Visual Prompt: Pick a Number Between 1 and 9

Let play a poetry game! Pick a number between one and nine then slide the cover to reveal the visual prompt that you can use to write a poem this week. The numbers are in random order in the lower right hand corner of each photo. If the image loads with the slider open, quickly close it without peeking. My visual prompt and poem are below.

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Momeries: A Mother’s Day Poem

Happy Mother’s Day to all the moms out there and to grandmothers, aunts, sisters, and friends who are helping to raise a child. Being a mom is the greatest joy in my life. My kids are adults and living their own lives now, but sometimes I find myself walking down memory (momery) lane, missing my littles. They (and their dad) always make Mother’s Day special for me, but this year I wanted to do something nice for them too. After reading it to my kids earlier today, I’m sharing the poem I wrote for them here.

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Clipped Verse: Children’s Poetry for a Windy Day

I first learned of clipped verse (sometimes called fragmented rhyme) back in 2007 when I was introduced to children’s author Verla Kay’s powerful historical non-fiction children’s book, Rough, Tough Charley. The book is about Charley Parkhurst, one of the most respected stagecoach drivers in the old West: six-horse stagecoach / bounds along / Charley reins up / flicks a thong / Ladies gossip / “Charley’s odd / Don’t like people / then they nod. It wasn’t until his death that people discovered he was a she: Hold your horses / Huge surprise . . . / He’s a woman in disguise.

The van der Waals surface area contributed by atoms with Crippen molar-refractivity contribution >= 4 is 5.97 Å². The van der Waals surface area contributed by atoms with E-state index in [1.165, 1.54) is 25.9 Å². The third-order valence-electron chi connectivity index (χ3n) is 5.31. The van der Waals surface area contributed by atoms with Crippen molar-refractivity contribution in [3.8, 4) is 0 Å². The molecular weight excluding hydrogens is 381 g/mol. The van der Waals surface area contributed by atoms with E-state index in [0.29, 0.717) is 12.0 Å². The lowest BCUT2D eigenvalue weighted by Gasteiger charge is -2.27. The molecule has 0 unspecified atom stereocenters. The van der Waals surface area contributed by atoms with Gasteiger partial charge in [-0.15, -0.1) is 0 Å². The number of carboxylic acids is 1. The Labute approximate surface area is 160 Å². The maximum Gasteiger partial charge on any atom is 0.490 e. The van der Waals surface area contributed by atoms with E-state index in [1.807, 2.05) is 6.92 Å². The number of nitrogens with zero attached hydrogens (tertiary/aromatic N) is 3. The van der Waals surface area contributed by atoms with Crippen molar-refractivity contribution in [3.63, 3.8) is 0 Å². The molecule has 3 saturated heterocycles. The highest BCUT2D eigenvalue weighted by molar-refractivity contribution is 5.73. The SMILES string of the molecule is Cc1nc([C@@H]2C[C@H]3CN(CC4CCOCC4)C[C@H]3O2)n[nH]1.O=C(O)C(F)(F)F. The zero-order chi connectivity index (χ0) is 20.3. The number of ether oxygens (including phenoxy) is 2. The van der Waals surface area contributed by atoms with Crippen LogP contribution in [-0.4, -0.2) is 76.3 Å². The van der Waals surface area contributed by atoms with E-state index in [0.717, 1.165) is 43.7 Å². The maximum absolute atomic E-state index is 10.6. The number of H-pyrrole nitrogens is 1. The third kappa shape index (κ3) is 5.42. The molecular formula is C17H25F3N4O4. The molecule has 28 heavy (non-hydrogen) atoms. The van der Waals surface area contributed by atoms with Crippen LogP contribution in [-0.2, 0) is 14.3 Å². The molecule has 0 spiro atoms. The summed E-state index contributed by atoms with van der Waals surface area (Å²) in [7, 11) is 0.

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Visual Poetry Prompt: Naked (a winter poem)

When I saw this picture, it reminded me of growing up in Utah. Watching the Wasatch mountains turn a brilliant shade of autumn, leaving naked trees to be blanketed by snow. We always had the most beautiful snowstorms! I now live in Northern California’s wine country and although I’m a summer girl, sometimes I like to take a drive up to the Sierra mountains and say hello to that old friend, snow. (Photo, with thanks, by Tim Gouw),

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The Shortest Poem in History

When I came across Strickland Gillilan’s 1927 poem, “Lines on the Antiquity of Microbes,” I had a good laugh. Not only because it’s a concise, funny poem but because the long, complicated title is comically in contrast. Apparently, someone else thought the same thing (as far as I can tell, nobody has fessed up yet) and later shortened the title to “fleas.” So here it is, the shortest poem in history:

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Writing a Mask Poem

A mask poem (also called a Persona) is written from the point of view of an object, an animal, or a person (other than yourself). Mask poems can be long or short, serious or humorous. There are no rules as far as meter or rhyme pattern goes but its important to select an interesting subject and use your imagination to reveal the feelings of the object. Is the object lonely, joyful, afraid? Why?

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